Barry Banks, as Ernesto, was reportedly afflicted with an allergic reaction; his high, ringing tenor was a little unyielding at times, but, while he did not attain a truly Italianate bel canto lyricism, his voice has a freshness and focus which added vigour to a foppish role.

Making her house debut, Íride Martínez initially appeared somewhat nervous. This Norina was rather shrill and uncomfortable, but Martínez relaxed as the evening progressed and had no difficulty spanning the vocal compass of the role, or dispatching the coloratura demands of the final act. She revealed a sure sense of comic timing and gradually began to enjoy herself, metamorphosing from sweet young bride to scathing harridan.

DP_ROH_03_2010.pngJacques Imbrailo as Doctor Malatesta

The chorus have little to do musically until Act 3, but they kept themselves busy, dusting, cooking, gossiping…at times all this activity was a little distracting. When they did get the opportunity to sing, however, they produced an exciting, invigorated ensemble sound.

Perhaps sensing that the cast were rather constricted by the staging, Evelino Pidò injected some movement and fizz in the pit; tempi were pacy, textures were clear — there was some exquisite woodwind playing — and the accompanying patterns were energetic and light-footed.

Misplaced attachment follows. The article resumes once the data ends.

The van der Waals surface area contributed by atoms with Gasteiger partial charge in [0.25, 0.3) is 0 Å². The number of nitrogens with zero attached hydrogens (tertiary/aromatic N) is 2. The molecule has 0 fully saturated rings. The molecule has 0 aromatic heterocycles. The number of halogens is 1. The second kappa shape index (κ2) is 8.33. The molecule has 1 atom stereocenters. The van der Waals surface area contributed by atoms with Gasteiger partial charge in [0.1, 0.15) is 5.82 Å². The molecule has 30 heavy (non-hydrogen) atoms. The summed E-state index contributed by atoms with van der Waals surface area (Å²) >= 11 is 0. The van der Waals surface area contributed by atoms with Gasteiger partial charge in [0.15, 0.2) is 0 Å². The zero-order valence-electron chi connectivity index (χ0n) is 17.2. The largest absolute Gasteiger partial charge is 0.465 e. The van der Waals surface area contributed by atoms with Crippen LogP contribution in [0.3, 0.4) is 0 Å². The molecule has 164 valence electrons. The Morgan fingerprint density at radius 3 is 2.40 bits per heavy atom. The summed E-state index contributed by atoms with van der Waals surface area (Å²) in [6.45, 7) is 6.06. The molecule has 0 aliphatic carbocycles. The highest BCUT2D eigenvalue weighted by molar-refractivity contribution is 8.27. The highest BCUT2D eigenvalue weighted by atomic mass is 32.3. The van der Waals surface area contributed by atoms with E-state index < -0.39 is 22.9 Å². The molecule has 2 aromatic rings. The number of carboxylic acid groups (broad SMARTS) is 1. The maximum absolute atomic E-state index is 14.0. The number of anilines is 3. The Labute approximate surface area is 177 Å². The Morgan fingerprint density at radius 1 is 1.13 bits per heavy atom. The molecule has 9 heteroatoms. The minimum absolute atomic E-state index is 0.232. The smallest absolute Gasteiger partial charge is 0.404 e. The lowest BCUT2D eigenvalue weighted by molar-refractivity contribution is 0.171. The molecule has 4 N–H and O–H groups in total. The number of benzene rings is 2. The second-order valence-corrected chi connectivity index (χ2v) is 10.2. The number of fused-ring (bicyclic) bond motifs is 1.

Overall, the performances were solid but for this listener the parts did not add up to a totally convincing whole. Most unsettling of all, in this production the values articulated by this fairly straightforward farce were not absolutely clear - who are the ‘baddies’? We may pity our ‘hero’, Ernesto, as a lover deprived of his heart’s desire; but his campness is less appealing and his covetousness less admirable. Norina is an amusing minx but the slap she delivers to her long-suffering husband, sits uncomfortably among the frivolities and artifice, and dilutes our sympathy. Don Pasquale is a pitiful dupe, but also a dissipated old lecher. Even the calculating Malatesta is an ambiguous ‘villain’: his intentions are, after all, beneficent, and his manipulative scheming does have a happy outcome.

One can’t help feeling that things should either be more frothy or more revelatory. As it is, it’s hard to care about these marionettes in their artificial bubble.

Claire Seymour

Send to a friend

Send a link to this article to a friend with an optional message.

Friend's Email Address: (required)

Your Email Address: (required)

Message (optional):